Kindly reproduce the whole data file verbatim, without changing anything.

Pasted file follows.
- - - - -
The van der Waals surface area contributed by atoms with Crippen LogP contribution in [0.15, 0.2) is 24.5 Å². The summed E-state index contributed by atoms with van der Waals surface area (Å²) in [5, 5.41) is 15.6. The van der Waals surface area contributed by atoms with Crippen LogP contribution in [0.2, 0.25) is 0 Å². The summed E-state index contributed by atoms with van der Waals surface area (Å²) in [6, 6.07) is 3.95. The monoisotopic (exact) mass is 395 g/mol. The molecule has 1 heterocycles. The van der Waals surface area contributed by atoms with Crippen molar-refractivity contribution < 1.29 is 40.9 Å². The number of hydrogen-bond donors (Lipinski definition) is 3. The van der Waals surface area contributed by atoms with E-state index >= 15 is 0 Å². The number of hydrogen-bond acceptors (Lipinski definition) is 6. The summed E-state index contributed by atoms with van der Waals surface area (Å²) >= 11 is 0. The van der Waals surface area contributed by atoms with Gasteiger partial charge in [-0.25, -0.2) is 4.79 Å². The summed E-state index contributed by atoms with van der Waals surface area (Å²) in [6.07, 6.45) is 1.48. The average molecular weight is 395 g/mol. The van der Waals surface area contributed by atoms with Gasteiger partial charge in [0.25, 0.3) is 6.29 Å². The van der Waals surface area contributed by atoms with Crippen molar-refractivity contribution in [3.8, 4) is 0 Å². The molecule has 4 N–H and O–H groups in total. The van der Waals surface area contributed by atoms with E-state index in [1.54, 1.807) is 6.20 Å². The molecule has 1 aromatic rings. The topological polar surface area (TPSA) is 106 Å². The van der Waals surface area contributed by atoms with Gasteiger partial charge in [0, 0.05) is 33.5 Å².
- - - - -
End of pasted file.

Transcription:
The van der Waals surface area contributed by atoms with Crippen LogP contribution in [0.15, 0.2) is 24.5 Å². The summed E-state index contributed by atoms with van der Waals surface area (Å²) in [5, 5.41) is 15.6. The van der Waals surface area contributed by atoms with Crippen LogP contribution in [0.2, 0.25) is 0 Å². The summed E-state index contributed by atoms with van der Waals surface area (Å²) in [6, 6.07) is 3.95. The monoisotopic (exact) mass is 395 g/mol. The molecule has 1 heterocycles. The van der Waals surface area contributed by atoms with Crippen molar-refractivity contribution < 1.29 is 40.9 Å². The number of hydrogen-bond donors (Lipinski definition) is 3. The van der Waals surface area contributed by atoms with E-state index >= 15 is 0 Å². The number of hydrogen-bond acceptors (Lipinski definition) is 6. The summed E-state index contributed by atoms with van der Waals surface area (Å²) >= 11 is 0. The van der Waals surface area contributed by atoms with Gasteiger partial charge in [-0.25, -0.2) is 4.79 Å². The summed E-state index contributed by atoms with van der Waals surface area (Å²) in [6.07, 6.45) is 1.48. The average molecular weight is 395 g/mol. The van der Waals surface area contributed by atoms with Gasteiger partial charge in [0.25, 0.3) is 6.29 Å². The van der Waals surface area contributed by atoms with Crippen molar-refractivity contribution in [3.8, 4) is 0 Å². The molecule has 4 N–H and O–H groups in total. The van der Waals surface area contributed by atoms with E-state index in [1.54, 1.807) is 6.20 Å². The molecule has 1 aromatic rings. The topological polar surface area (TPSA) is 106 Å². The van der Waals surface area contributed by atoms with Gasteiger partial charge in [0, 0.05) is 33.5 Å².